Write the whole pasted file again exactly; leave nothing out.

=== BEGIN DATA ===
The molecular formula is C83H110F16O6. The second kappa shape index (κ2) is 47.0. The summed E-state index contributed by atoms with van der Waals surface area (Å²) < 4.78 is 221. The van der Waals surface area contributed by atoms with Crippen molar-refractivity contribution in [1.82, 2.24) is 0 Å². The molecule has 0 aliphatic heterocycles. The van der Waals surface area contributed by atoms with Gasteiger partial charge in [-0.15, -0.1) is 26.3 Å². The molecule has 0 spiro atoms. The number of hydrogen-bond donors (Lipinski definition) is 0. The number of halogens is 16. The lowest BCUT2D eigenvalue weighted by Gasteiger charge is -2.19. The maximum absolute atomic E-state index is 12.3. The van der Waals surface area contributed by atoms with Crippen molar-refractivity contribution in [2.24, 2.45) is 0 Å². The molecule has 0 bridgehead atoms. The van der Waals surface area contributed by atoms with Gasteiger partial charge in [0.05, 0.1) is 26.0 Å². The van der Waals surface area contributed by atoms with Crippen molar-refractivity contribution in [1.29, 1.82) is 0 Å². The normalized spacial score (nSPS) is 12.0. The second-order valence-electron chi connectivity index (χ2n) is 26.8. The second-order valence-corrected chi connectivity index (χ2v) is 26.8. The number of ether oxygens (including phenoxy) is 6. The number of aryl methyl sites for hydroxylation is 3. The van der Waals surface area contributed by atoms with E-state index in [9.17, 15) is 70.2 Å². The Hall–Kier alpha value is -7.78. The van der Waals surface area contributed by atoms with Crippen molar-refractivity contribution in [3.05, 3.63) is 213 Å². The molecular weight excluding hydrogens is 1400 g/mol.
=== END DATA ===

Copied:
The molecular formula is C83H110F16O6. The second kappa shape index (κ2) is 47.0. The summed E-state index contributed by atoms with van der Waals surface area (Å²) < 4.78 is 221. The van der Waals surface area contributed by atoms with Crippen molar-refractivity contribution in [1.82, 2.24) is 0 Å². The molecule has 0 aliphatic heterocycles. The van der Waals surface area contributed by atoms with Gasteiger partial charge in [-0.15, -0.1) is 26.3 Å². The molecule has 0 spiro atoms. The number of hydrogen-bond donors (Lipinski definition) is 0. The number of halogens is 16. The lowest BCUT2D eigenvalue weighted by Gasteiger charge is -2.19. The maximum absolute atomic E-state index is 12.3. The van der Waals surface area contributed by atoms with Crippen molar-refractivity contribution in [2.24, 2.45) is 0 Å². The molecule has 0 bridgehead atoms. The van der Waals surface area contributed by atoms with Gasteiger partial charge in [0.05, 0.1) is 26.0 Å². The van der Waals surface area contributed by atoms with Crippen molar-refractivity contribution in [1.29, 1.82) is 0 Å². The normalized spacial score (nSPS) is 12.0. The second-order valence-electron chi connectivity index (χ2n) is 26.8. The second-order valence-corrected chi connectivity index (χ2v) is 26.8. The number of ether oxygens (including phenoxy) is 6. The number of aryl methyl sites for hydroxylation is 3. The van der Waals surface area contributed by atoms with E-state index in [9.17, 15) is 70.2 Å². The Hall–Kier alpha value is -7.78. The van der Waals surface area contributed by atoms with Crippen molar-refractivity contribution in [3.05, 3.63) is 213 Å². The molecular weight excluding hydrogens is 1400 g/mol.